I recently joined Twitter. During a Bible Study on Saturday morning, a friend opened my eyes to the fact that yet another seminary has decided they disagree with the inerrancy of Scripture. I recognize there is a lot more going on with Union Seminary in the context of the Tweet i share below, but this post exists merely to point out some confusion on the part of said seminary, and then to move forward and defend one area in which the Bible could be considered to be “in error.” Union Seminary tweeted as follows on September 5, 2018:
They contradict themselves here. Now granted, perhaps the god they claim inspired the Bible is not the actual God of the Bible. But if Scripture is divinely inspired, if it was “breathed out by God” as 2 Timothy 3:16 states, then if there is an “error” in Scripture, it means God is in error. And if God is in error, then it means we cannot trust Him. And if we cannot trust Him, how do we know we can even trust a verse like John 3:16 that promises eternal life to whoever believes in Jesus? (Union Seminary is wrong on the doctrine of salvation too, but this post is not the time for that discussion.)
If one portion of the Bible is in error, then we cannot trust any of it. As such, the Bible is inerrant, and if it is not inerrant, then it is not “divinely inspired” either. We need to be consistent. So, Union Seminary, if you take the time to read this, please be consistent! Either reform your thinking or continue letting culture dictate your beliefs. You cannot have the favor of both God and the culture!
But i digress. Union Seminary had posted the following in August:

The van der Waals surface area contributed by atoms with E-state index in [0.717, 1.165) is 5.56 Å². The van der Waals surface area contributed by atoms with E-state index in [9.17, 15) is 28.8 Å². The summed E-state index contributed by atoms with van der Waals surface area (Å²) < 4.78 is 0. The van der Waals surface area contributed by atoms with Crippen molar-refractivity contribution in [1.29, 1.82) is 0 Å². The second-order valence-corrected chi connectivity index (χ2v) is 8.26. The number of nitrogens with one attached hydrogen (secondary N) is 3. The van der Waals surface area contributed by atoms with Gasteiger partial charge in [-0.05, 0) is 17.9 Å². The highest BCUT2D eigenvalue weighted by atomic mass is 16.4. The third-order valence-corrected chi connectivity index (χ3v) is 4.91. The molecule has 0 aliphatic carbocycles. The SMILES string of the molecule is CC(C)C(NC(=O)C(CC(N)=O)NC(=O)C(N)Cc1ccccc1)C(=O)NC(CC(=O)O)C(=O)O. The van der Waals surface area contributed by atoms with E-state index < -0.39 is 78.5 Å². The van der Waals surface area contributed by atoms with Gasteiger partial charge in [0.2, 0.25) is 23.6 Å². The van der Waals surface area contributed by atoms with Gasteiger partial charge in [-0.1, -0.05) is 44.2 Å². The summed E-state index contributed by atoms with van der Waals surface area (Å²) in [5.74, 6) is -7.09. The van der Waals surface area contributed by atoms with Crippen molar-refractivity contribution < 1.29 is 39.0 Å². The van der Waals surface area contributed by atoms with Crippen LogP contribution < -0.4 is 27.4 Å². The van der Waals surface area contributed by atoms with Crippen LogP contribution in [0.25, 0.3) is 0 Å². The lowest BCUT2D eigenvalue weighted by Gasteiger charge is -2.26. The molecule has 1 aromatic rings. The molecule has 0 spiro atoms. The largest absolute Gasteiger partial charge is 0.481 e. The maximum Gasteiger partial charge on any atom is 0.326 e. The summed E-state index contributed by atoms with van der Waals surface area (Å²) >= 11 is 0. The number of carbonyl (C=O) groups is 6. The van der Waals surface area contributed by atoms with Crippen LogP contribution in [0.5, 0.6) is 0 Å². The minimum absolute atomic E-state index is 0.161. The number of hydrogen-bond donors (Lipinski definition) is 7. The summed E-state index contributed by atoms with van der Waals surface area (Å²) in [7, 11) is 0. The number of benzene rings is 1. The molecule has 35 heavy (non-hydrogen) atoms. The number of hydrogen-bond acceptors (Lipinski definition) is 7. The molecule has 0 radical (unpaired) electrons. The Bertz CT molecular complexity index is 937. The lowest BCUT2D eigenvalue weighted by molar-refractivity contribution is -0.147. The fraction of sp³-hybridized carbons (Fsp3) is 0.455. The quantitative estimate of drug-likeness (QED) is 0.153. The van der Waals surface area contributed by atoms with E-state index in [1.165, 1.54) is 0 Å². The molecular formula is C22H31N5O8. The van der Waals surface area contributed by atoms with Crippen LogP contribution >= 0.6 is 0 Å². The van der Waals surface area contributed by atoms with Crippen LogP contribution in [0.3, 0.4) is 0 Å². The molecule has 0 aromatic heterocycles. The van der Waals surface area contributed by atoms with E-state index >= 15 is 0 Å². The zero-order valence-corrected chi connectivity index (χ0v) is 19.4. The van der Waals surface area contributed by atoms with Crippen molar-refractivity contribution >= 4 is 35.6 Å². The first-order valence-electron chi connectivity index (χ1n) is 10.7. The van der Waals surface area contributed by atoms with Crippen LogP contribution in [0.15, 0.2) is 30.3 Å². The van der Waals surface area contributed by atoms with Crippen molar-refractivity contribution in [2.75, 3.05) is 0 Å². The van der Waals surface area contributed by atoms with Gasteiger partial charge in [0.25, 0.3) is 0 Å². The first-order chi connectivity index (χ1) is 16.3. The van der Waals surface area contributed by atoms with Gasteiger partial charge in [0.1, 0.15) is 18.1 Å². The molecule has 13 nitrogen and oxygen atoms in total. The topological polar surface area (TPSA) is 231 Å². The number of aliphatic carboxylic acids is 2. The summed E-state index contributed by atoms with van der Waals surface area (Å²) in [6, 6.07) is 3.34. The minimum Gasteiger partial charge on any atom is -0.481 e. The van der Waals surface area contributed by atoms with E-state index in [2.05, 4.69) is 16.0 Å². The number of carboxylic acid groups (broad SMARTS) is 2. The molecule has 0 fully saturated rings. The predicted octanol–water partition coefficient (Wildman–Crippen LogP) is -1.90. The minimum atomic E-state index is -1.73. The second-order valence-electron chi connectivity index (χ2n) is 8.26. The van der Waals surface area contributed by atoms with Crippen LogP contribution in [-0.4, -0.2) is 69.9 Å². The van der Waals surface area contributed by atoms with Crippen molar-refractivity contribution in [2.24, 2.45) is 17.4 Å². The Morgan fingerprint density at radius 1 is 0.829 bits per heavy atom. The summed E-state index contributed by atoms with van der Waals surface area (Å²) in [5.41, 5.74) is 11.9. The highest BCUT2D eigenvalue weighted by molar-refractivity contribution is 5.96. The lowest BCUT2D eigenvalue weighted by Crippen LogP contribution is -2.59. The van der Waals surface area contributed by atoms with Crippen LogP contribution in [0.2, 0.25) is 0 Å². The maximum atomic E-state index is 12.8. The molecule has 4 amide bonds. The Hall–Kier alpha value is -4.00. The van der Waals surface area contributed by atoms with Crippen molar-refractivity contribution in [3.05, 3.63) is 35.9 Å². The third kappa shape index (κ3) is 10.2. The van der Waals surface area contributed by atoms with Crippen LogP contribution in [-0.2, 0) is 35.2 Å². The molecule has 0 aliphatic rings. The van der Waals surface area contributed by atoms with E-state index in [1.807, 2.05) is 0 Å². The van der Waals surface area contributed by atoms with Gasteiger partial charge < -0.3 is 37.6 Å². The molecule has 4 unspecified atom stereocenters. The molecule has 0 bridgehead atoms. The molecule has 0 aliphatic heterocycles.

This Tweet claims that some verses reflect the flaws of the people who wrote them. Perhaps they are referencing the following verses:
Mark 1:2-3 (HCSB)
As it is written in Isaiah the prophet: Look, I am sending My messenger ahead of You, who will prepare Your way. A voice of one crying out in the wilderness: Prepare the way for the Lord; make His paths straight!
It doesn’t take a Bible degree to follow the footnote at the end of Mark 1:2 to see the note explaining this verse as a quote from Malachi 3:1. So, if it is a quote from Malachi 3:1, why does Mark say it was “written in Isaiah the prophet”? Isn’t that an error.
Well, perhaps it is an error to someone who wants to see everything perfectly precise. In our day we loathe (rightly so) plagiarism and have ways in which works are supposed to be cited so that we are not guilty of plagiarizing. One way we do this is by saying, “In John 3:16 it says,” and then sharing the content we have corporately declared under the numbers of John 3:16.
However, if we read through the Scripture, not one biblical author quotes chapter and verse for any passage they cite. In fact, they don’t ever even give the translation they are quoting from (Hebrew Scriptures or Greek translation of Hebrew — Septuagint [LXX]). Several commentators explain:
- “Mark and other biblical writers simply did not employ the technical precision of modern research. It was not necessary for their purpose.”